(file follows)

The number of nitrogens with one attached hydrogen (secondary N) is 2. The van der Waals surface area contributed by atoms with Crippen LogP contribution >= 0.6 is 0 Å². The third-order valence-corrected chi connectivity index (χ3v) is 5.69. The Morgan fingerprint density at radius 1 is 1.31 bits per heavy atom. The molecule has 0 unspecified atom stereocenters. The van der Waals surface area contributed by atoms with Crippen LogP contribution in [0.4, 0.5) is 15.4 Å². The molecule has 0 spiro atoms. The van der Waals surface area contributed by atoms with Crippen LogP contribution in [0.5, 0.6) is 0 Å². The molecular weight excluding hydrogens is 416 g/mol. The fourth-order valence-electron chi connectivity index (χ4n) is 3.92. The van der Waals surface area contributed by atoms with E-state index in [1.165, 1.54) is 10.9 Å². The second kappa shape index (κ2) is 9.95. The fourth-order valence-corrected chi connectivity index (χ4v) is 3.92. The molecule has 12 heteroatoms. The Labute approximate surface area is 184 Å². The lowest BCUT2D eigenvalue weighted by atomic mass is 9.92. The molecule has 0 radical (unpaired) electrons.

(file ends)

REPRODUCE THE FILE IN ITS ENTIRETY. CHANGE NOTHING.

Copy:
The number of nitrogens with one attached hydrogen (secondary N) is 2. The van der Waals surface area contributed by atoms with Crippen LogP contribution >= 0.6 is 0 Å². The third-order valence-corrected chi connectivity index (χ3v) is 5.69. The Morgan fingerprint density at radius 1 is 1.31 bits per heavy atom. The molecule has 0 unspecified atom stereocenters. The van der Waals surface area contributed by atoms with Crippen LogP contribution in [0.4, 0.5) is 15.4 Å². The molecule has 0 spiro atoms. The van der Waals surface area contributed by atoms with Crippen LogP contribution in [0.5, 0.6) is 0 Å². The molecular weight excluding hydrogens is 416 g/mol. The fourth-order valence-electron chi connectivity index (χ4n) is 3.92. The van der Waals surface area contributed by atoms with E-state index in [1.165, 1.54) is 10.9 Å². The second kappa shape index (κ2) is 9.95. The fourth-order valence-corrected chi connectivity index (χ4v) is 3.92. The molecule has 12 heteroatoms. The Labute approximate surface area is 184 Å². The lowest BCUT2D eigenvalue weighted by atomic mass is 9.92. The molecule has 0 radical (unpaired) electrons.